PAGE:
Friday, December 23, 2011

More Sex Work

I just got my contract for some part-time teaching down at the University this spring--the 42d year since I started, though I have taken a number of breaks.  I see, inter alia, that as a condition of my employment I must "complete two hour of sexual harassment prevention training within three months ... ."  My first thought was to be irked; if I not housebroken after 42 years, what are the chances I will learn good habits  in the style of traffic school now? Sober reflection directs me to recognize, however, that this has very little to me.  Indeed, I can think of two motivations for the requirement, for both of which my presence is more ore less incidental.  One: I suspect the primary purpose of the rule is to rob me of the defense of ignorance in litigation: I'll never be able to defend by saying "nobody ever told me."  As a sometimes litigator I guess I can follow the thinking here but from the standpoint of the University, wouldn't it be cheaper and  more convenient just to get me to sign a nice boilerplate contract-of-adhesion waiver of rights, promising never to introduce the defense of ignorance in any relevant proceeding.'

Which brings me to the secondary motivation, which would be to make sure we find work for the battery of sexual harassment trainers on the University payroll.   Given the parlous nature of the job market for former bureaucrats, I suppose I can hardly blame them for hanging on in a death grip.   And I admit the exercise itself shouldn't be that onerous.   I haven't actually taken the training before but I have peeked over the shoulder of assorted colleagues in the thrall of the exercise and I think I know the answer to any doubtful situation.  That is: when in doubt or perplexity or otherwise in need, the prudent path seems to be to consult a qualified sexual harassment professional.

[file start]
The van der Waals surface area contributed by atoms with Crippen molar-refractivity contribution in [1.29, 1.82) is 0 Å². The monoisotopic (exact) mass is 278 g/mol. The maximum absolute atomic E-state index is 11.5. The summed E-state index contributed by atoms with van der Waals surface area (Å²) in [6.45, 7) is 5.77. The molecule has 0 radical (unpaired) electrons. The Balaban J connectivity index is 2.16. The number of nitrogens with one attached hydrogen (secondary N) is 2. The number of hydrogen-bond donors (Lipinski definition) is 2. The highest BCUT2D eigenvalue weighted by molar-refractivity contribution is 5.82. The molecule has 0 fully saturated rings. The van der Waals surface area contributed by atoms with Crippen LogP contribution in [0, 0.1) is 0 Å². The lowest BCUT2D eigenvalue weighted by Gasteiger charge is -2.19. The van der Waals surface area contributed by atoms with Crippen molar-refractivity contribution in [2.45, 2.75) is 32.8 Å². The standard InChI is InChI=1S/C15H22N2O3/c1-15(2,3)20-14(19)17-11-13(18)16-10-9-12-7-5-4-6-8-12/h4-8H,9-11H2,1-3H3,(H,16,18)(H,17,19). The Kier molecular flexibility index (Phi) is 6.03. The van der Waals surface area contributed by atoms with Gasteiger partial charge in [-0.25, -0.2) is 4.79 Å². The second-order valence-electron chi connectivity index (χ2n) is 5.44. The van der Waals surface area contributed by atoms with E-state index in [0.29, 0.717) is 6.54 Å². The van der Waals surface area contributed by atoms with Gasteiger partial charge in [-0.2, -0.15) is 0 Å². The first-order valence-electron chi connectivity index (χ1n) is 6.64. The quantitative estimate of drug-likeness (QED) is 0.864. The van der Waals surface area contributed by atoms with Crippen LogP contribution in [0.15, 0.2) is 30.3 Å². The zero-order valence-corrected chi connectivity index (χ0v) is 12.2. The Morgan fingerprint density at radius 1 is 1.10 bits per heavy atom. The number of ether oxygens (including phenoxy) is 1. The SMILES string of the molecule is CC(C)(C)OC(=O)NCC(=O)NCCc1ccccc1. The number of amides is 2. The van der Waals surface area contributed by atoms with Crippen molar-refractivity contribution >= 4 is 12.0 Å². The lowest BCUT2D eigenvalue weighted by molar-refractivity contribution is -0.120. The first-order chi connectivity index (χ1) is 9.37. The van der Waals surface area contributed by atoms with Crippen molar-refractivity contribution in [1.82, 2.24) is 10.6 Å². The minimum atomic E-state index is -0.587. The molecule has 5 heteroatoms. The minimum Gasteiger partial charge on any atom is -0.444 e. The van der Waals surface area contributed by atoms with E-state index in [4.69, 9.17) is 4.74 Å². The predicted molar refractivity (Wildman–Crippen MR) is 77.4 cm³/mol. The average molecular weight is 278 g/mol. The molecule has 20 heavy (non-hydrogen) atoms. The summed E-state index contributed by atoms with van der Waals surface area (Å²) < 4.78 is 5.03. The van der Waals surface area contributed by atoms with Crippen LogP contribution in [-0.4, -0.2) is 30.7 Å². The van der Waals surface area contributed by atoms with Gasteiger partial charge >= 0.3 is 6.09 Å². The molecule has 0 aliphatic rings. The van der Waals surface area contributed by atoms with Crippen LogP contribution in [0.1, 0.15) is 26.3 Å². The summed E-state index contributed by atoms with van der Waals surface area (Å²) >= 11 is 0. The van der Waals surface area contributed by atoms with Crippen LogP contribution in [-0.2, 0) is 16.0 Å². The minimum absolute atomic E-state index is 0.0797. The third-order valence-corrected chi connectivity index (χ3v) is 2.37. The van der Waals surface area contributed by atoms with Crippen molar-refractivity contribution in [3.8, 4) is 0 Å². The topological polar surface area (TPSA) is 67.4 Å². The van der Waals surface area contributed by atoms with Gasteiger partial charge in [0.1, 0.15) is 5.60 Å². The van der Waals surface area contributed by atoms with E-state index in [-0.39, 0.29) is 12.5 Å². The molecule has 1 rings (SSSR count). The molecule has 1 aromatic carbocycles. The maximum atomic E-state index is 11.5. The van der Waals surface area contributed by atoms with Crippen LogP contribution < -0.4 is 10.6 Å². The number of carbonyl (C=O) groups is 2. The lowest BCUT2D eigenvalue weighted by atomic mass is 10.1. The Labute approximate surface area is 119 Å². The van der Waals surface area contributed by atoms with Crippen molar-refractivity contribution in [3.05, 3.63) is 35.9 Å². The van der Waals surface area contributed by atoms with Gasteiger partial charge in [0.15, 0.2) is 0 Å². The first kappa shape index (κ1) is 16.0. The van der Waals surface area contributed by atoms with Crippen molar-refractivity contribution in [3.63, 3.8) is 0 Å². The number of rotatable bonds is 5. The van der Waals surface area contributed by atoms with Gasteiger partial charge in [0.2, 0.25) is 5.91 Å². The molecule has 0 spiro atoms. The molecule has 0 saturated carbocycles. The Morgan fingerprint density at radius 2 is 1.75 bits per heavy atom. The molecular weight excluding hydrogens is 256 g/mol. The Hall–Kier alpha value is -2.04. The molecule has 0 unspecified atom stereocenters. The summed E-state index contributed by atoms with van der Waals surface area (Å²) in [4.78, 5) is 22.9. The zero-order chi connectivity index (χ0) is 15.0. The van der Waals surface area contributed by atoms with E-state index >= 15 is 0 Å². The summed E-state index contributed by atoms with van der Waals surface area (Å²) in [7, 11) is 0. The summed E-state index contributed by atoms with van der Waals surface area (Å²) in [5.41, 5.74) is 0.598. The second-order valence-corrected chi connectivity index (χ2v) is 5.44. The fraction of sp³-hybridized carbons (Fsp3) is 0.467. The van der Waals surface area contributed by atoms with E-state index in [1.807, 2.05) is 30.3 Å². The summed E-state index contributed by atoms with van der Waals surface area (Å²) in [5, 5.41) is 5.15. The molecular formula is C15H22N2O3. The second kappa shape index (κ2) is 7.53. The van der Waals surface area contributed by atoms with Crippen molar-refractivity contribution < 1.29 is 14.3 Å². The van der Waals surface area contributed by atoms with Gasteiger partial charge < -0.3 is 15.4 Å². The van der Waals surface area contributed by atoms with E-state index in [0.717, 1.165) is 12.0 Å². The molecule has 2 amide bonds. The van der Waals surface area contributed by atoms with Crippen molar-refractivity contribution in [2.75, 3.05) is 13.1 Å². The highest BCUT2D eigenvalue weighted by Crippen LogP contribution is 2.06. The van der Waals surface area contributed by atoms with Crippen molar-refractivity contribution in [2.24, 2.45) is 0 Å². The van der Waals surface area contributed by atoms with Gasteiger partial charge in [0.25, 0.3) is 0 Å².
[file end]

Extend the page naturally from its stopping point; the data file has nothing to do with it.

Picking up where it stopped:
Copy that.  I wonder if s/he can teach me how to spell harrassment harasment harrasment harassment?  


Ken Houghton said...

I suspect it's less expensive to bring in trainers for a few hours (or a couple of days of seminars) that to deal with contracts and tracking them--not to mention having to defend them as saying what you want to claim they do through iterations.

The last time I went through it, there were nearly 100 of us in the room--probably a cost of $15-20/person, including paper processing and data storage.

Taxmom said...

Brings to mind the Brett Butler quote when her Grace under Fire character says her ex-husband thought "harass" was two words. And with that, happy holidays.

Ebenezer Scrooge said...

Sexual harassment is a respondeat superior tort, with a defense. If the employer can't argue that the harassment didn't happen, it can still defend itself by showing that it had a reasonable anti-harassment program, and the victim did not take advantage of it. (Vinson v. Meritor, IIRC.) A "reasonable anti-harassment program" consists, in part, of being able to testify that all employees (or maybe all supervisory employees, defined broadly) received anti-harassment training.